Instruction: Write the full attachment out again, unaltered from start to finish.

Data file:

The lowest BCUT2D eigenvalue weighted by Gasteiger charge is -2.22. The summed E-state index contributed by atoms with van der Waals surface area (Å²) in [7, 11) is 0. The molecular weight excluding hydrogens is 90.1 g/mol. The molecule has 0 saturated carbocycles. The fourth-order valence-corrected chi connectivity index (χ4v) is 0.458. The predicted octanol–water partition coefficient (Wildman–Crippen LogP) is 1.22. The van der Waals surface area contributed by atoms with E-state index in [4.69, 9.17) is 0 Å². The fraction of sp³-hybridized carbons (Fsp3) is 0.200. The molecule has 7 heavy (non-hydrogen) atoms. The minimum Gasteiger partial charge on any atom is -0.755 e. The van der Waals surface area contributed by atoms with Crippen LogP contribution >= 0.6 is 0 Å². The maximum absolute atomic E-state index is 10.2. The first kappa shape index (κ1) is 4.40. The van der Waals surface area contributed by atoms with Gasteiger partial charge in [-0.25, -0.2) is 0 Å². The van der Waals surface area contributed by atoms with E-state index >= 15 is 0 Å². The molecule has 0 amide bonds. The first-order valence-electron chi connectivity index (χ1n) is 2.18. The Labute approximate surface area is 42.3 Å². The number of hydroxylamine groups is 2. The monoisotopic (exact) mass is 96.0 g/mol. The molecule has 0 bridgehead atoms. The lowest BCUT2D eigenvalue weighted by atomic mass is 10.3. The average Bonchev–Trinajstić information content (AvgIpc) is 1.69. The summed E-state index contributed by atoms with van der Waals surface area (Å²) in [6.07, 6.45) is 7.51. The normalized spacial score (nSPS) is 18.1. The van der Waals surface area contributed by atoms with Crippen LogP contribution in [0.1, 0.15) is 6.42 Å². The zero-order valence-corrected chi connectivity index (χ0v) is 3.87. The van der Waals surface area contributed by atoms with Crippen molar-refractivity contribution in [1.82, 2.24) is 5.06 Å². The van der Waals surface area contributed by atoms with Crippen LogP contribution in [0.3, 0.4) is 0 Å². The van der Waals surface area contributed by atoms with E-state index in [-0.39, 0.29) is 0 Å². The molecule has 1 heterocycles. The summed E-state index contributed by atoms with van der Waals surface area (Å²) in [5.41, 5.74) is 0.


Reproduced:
The lowest BCUT2D eigenvalue weighted by Gasteiger charge is -2.22. The summed E-state index contributed by atoms with van der Waals surface area (Å²) in [7, 11) is 0. The molecular weight excluding hydrogens is 90.1 g/mol. The molecule has 0 saturated carbocycles. The fourth-order valence-corrected chi connectivity index (χ4v) is 0.458. The predicted octanol–water partition coefficient (Wildman–Crippen LogP) is 1.22. The van der Waals surface area contributed by atoms with E-state index in [4.69, 9.17) is 0 Å². The fraction of sp³-hybridized carbons (Fsp3) is 0.200. The molecule has 7 heavy (non-hydrogen) atoms. The minimum Gasteiger partial charge on any atom is -0.755 e. The van der Waals surface area contributed by atoms with Crippen LogP contribution >= 0.6 is 0 Å². The maximum absolute atomic E-state index is 10.2. The first kappa shape index (κ1) is 4.40. The van der Waals surface area contributed by atoms with Gasteiger partial charge in [-0.25, -0.2) is 0 Å². The van der Waals surface area contributed by atoms with E-state index >= 15 is 0 Å². The molecule has 0 amide bonds. The first-order valence-electron chi connectivity index (χ1n) is 2.18. The Labute approximate surface area is 42.3 Å². The number of hydroxylamine groups is 2. The monoisotopic (exact) mass is 96.0 g/mol. The molecule has 0 bridgehead atoms. The lowest BCUT2D eigenvalue weighted by atomic mass is 10.3. The average Bonchev–Trinajstić information content (AvgIpc) is 1.69. The summed E-state index contributed by atoms with van der Waals surface area (Å²) in [6.07, 6.45) is 7.51. The normalized spacial score (nSPS) is 18.1. The van der Waals surface area contributed by atoms with Crippen LogP contribution in [0.1, 0.15) is 6.42 Å². The zero-order valence-corrected chi connectivity index (χ0v) is 3.87. The van der Waals surface area contributed by atoms with Crippen molar-refractivity contribution in [1.82, 2.24) is 5.06 Å². The van der Waals surface area contributed by atoms with Crippen LogP contribution in [0.3, 0.4) is 0 Å². The van der Waals surface area contributed by atoms with E-state index in [-0.39, 0.29) is 0 Å². The molecule has 1 heterocycles. The summed E-state index contributed by atoms with van der Waals surface area (Å²) in [5.41, 5.74) is 0.